Although most Americans still consume too much sodium each day, more than half (52 percent) told Mintel, Chicago, that they are paying more attention to the issue and monitoring their dietary intake.
Meanwhile, food product introductions containing a low, no or reduced sodium claim have increased by nearly 115 percent from 2005 to 2008, according to Mintel's Global New Products Database. Mintel says the tide is turning because of consumer awareness and continued push from public health organizations and consumer advocacy groups.
"Rapidly rising evidence in the past several years points out sodium as a major cause of hypertension, osteoporosis, kidney damage and stomach cancer," says David Lockwood, Mintel director of consumer insights. "Because of this scientific knowledge mixed with that of global health activists, there is a climate forming for rapid change. We are starting to see this information set into motion with a reduction of sodium on packaged goods and restaurant menus."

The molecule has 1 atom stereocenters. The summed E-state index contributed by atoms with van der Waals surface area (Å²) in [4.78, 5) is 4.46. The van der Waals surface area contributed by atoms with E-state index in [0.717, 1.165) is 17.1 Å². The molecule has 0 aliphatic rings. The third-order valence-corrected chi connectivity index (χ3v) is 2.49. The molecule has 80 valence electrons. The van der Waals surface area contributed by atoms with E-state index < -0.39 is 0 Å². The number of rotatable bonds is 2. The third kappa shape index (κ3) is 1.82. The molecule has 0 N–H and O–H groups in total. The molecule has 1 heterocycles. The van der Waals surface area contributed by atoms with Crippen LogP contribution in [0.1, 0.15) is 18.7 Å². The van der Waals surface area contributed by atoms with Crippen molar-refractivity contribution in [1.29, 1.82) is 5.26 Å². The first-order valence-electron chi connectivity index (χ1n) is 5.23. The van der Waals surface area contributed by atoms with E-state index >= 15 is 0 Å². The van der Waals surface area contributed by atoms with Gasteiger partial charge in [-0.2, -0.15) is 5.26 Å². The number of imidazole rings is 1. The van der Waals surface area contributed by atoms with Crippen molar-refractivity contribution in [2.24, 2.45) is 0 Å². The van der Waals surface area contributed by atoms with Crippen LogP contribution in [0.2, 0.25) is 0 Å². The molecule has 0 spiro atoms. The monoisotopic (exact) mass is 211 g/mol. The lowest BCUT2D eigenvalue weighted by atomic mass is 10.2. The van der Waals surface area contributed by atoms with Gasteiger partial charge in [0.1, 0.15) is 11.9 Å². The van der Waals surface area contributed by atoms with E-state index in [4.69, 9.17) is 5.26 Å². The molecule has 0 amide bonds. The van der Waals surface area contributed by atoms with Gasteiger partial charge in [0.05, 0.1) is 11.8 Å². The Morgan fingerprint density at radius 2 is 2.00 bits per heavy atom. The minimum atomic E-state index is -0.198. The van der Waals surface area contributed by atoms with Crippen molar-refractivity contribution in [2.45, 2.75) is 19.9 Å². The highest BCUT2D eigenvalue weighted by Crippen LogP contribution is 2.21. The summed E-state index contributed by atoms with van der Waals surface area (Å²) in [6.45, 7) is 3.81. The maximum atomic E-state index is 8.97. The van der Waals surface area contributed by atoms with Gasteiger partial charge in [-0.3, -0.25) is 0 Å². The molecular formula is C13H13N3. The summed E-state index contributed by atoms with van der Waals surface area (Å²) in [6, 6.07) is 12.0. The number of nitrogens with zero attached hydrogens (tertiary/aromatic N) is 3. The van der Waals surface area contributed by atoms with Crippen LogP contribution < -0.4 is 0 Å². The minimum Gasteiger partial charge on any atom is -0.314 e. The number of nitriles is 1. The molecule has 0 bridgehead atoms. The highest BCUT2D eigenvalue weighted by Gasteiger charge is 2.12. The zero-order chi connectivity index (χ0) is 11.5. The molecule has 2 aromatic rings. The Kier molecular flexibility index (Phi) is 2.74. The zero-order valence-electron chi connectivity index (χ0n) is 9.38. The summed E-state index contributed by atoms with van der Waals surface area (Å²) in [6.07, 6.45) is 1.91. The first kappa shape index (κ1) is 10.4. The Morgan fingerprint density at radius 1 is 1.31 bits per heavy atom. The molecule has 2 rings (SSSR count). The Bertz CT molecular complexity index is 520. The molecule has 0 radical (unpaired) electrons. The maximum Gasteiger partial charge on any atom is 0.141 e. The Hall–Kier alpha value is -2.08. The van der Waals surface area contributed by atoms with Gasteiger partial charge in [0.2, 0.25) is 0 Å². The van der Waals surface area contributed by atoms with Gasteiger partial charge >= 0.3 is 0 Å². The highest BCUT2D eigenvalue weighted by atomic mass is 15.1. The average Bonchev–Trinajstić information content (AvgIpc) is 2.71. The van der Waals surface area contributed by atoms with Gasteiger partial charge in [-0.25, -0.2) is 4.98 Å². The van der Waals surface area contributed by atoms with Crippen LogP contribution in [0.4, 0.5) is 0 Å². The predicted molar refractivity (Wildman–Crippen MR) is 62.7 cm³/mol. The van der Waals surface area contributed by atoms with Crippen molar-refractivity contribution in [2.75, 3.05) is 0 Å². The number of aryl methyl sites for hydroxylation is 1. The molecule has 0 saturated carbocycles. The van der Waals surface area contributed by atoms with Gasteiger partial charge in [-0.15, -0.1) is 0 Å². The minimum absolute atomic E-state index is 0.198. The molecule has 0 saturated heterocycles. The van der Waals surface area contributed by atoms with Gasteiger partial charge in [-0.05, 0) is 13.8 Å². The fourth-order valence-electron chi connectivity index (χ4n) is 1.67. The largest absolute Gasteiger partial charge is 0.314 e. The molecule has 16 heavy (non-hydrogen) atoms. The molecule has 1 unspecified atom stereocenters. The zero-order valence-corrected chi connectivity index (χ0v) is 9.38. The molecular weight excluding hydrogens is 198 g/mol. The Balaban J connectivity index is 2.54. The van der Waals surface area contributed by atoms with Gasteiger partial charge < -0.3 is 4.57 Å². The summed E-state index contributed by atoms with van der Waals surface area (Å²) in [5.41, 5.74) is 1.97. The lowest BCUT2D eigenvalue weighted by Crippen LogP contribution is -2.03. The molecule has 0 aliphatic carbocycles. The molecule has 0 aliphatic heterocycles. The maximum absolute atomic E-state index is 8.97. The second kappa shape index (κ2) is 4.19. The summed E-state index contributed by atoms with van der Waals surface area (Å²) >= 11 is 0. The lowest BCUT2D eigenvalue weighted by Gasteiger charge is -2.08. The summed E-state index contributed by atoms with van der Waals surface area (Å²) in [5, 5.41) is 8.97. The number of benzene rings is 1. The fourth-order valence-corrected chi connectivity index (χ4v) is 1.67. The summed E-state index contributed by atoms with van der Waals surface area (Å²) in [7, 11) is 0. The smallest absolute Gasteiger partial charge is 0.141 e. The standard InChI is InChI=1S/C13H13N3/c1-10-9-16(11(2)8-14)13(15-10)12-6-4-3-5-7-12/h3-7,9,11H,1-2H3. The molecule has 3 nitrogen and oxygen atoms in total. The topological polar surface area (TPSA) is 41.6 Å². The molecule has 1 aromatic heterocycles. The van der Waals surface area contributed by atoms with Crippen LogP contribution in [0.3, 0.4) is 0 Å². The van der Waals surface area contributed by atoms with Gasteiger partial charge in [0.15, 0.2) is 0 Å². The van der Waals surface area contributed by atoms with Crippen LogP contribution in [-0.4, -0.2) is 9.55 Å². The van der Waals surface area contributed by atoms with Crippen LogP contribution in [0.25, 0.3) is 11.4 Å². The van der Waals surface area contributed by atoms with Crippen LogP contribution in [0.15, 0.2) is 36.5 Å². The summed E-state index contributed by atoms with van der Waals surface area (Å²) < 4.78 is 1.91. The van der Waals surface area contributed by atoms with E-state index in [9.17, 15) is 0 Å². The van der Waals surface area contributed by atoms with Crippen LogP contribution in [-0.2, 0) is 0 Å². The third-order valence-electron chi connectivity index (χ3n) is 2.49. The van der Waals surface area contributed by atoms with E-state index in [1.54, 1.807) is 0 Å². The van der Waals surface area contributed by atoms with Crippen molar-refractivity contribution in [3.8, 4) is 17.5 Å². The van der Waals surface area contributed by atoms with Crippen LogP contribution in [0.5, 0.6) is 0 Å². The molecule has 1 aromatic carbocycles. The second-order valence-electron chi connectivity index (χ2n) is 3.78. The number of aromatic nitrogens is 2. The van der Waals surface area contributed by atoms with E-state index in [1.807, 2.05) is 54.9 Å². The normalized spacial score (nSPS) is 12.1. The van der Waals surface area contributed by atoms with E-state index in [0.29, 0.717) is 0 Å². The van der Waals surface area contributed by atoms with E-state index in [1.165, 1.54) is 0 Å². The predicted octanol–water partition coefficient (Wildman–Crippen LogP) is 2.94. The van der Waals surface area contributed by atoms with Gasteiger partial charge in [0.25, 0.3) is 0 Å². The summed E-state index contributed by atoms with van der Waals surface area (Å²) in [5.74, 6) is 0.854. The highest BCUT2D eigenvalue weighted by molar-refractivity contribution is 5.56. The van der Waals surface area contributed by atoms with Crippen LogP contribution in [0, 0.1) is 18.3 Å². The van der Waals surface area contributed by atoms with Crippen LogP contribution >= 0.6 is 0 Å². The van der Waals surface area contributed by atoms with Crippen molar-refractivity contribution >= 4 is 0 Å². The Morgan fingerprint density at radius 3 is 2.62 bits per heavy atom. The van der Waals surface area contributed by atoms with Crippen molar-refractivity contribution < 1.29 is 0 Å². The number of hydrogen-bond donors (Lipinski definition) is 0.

Mintel shared four additional consumer insights:
-22 percent restrict the amount of salt they add to food but don't watch the much greater amount of sodium already in foods and beverages.
-18 percentsay that "food and beverages low in sodium are one of the three most important components of a healthy diet."
-26 percent read labels for sodium and may make some decisions based on this info but they are not following a regimen to control sodium in their diets.
-34 percentto not pay attention to sodium.
Study: "Consumers, processors eyeing salt content"
August 13, 2009